The “big bear market” for stocks that market timer Tom McClellan has been expecting appears to have begun, as Tuesday’s broad selloff turned a key technical indicator down from an already negative position to convey a “promise” of lower lows.
McClellan, publisher of the McClellan Market Report, said there could be a pause in the downtrend this week, as his market-timing signals point to a minor top due on Friday. But with his “price oscillator” turning lower following the Dow Jones Industrial Average’s DJIA, +0.25% 425-point drop, and the S&P 500 index’s SPX, +0.18% 1.3% slide on Tuesday, he turned bearish for short- and intermediate-term trading styles. He has been bearish for long-term trading styles since Feb. 28.
“I have been looking for a big downturn in late April….We appear to have gotten that downturn now,” McClellan wrote in a note to clients. He said it is possible that the big down move pauses briefly in honor of the minor top signal due Friday, “but it should be a lasting and painful downtrend, heading down toward a bottom due in late August.”
His bearishness for all trading styles was a result of the McClellan Price Oscillator, a technical indicator using exponential moving averages of closing price data, turning down after it was already in negative territory, as the chart below shows.
“Turning down a Price Oscillator while it is still below zero conveys the promise of a lower closing low on the ensuing move,” McClellan wrote.
Since “promise” isn’t the same as a “guarantee,” he said the indication can get revoked if the Price Oscillator turns up right away. “I do not expect that outcome this time, but I acknowledge it is a possibility,” McClellan said.
The Dow closed Wednesday up 60 points, after erasing an earlier loss of as much as 201 points. The S&P 500 tacked on 0.2%. See Market Snapshot.
The Dow is down 9.5% from its Jan. 26 record close of 26,616.71, and the S&P 500 is 8.1% below its record peak. While many on Wall Street believe a bear market is defined by a decline of 20% or more from a bull-market top, McClellan, who doesn’t believe in percentage-decline definitions, said stocks are already in a bear market. Read more about Tom McClellan.
His outlooks for other markets correlate with his bearish view on equities.
McClellan said that while many are focused on the drop in Treasury bond prices, that led the yield on 10-year Treasurys TMUBMUSD10Y, +0.97% to rise to above 3% for the first time in over four years, the Commodity Futures Trading Commission’s (CFTC) latest Commitments of Traders report (COT) showed that commercial traders–“the big money (and usually smart money)”–are betting big on a Treasury price rally, or yield decline.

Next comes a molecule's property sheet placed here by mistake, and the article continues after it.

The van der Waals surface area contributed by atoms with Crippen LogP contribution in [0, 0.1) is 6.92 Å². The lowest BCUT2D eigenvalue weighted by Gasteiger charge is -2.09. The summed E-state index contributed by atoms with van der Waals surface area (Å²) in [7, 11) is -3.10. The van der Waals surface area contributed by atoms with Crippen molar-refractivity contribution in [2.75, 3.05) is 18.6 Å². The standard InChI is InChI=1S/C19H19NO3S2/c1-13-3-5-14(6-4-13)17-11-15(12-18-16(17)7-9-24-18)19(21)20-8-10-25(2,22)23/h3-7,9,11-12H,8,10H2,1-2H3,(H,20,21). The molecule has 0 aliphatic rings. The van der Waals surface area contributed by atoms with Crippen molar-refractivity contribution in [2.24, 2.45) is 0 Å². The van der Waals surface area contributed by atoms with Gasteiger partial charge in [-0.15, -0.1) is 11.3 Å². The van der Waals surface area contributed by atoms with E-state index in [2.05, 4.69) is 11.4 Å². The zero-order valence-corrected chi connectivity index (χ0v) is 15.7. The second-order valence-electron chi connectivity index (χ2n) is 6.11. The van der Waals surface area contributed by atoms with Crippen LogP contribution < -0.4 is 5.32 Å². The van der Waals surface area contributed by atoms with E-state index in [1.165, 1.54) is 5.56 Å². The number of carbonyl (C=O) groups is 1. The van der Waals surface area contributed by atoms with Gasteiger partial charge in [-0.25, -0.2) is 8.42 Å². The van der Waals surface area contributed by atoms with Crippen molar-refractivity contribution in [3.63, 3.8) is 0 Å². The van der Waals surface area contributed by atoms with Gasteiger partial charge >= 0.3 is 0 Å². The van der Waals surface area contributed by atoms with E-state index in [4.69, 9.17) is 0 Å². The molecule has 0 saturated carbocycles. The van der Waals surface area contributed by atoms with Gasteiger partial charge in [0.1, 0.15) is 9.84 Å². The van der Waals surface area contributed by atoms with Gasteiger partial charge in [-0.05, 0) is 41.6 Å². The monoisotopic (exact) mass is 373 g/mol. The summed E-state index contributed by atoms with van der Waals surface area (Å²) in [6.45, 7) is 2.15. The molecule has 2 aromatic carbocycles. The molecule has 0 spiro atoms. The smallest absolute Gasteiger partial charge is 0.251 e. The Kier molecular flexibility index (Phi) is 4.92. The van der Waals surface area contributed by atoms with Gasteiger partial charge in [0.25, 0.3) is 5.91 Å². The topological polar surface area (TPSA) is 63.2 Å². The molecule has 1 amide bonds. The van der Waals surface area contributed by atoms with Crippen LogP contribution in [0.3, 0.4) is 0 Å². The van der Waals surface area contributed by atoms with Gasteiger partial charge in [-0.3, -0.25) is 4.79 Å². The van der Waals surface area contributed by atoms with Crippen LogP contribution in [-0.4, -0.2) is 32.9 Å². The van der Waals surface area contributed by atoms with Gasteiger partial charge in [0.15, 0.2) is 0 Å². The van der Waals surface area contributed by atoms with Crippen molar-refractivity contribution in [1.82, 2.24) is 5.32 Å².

That would suggest the smart money is betting on lower inflation expectations, which could be the result of a slowing economy or a flight-to-quality trade as riskier equities sell off.
McClellan also pointed to the continued underperformance of high-yield corporate bonds, which he sees as a warning sign of a liquidity crunch that could weigh on equities. More specifically, he said that while the line tracking the net number of New York Stock Exchange’s advancing and declining stocks recently made a higher high, the advance-decline line for high-yield corporate bonds is showing a much weaker picture.
“These bonds trade a lot more like stock prices than like [Treasurys], because default risk is more important than interest rates,” McClellan wrote. “And so they are the most liquidity-sensitive issues, the best canaries in the stock market’s coal mine.”
The iShares iBoxx $ High Yield Corporate Bond exchange-traded fund HYG, +0.01% has lost 3.0% over the past 12 months, while the Dow has climbed 14.7%.
Another problem he’s seeing for stocks is the extreme outperformance of the consumer discretionary sector relative to the consumer staples sector.
While it’s not unusual for the SPDR Consumer Discretionary Select Sector ETF XLY, +0.41% to outperform the SPDR Consumer Staples Select Sector ETF XLP, +0.18% during bull markets, the current relative strength appears to be overdone, suggesting investor enthusiasm has “gone too far.”
While being “a bit too good” is hardly a good bearish market timing signal, McClellan said at least it is not the type of market condition that tends to occur when the stock market is oversold.